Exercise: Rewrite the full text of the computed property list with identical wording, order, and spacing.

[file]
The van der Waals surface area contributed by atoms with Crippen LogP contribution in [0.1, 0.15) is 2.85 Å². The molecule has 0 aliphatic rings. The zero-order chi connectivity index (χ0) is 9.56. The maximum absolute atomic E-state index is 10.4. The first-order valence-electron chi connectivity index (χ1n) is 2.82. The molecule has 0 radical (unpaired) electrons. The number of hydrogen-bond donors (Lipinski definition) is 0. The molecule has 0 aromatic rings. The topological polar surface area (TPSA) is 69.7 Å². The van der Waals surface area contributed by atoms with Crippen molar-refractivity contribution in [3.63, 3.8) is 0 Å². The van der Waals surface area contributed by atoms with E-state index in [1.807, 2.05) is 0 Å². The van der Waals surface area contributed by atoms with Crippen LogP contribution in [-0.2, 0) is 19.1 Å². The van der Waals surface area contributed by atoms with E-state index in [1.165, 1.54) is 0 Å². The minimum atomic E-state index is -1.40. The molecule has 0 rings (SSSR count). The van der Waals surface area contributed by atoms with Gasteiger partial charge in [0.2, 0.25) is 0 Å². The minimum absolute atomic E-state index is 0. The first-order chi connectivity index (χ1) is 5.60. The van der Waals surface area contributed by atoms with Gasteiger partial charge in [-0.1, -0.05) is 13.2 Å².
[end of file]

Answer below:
The van der Waals surface area contributed by atoms with Crippen LogP contribution in [0.1, 0.15) is 2.85 Å². The molecule has 0 aliphatic rings. The zero-order chi connectivity index (χ0) is 9.56. The maximum absolute atomic E-state index is 10.4. The first-order valence-electron chi connectivity index (χ1n) is 2.82. The molecule has 0 radical (unpaired) electrons. The number of hydrogen-bond donors (Lipinski definition) is 0. The molecule has 0 aromatic rings. The topological polar surface area (TPSA) is 69.7 Å². The van der Waals surface area contributed by atoms with Crippen molar-refractivity contribution in [3.63, 3.8) is 0 Å². The van der Waals surface area contributed by atoms with E-state index in [1.807, 2.05) is 0 Å². The van der Waals surface area contributed by atoms with Crippen LogP contribution in [-0.2, 0) is 19.1 Å². The van der Waals surface area contributed by atoms with E-state index in [1.165, 1.54) is 0 Å². The minimum atomic E-state index is -1.40. The molecule has 0 rings (SSSR count). The van der Waals surface area contributed by atoms with Gasteiger partial charge in [0.2, 0.25) is 0 Å². The minimum absolute atomic E-state index is 0. The first-order chi connectivity index (χ1) is 5.60. The van der Waals surface area contributed by atoms with Gasteiger partial charge in [-0.1, -0.05) is 13.2 Å².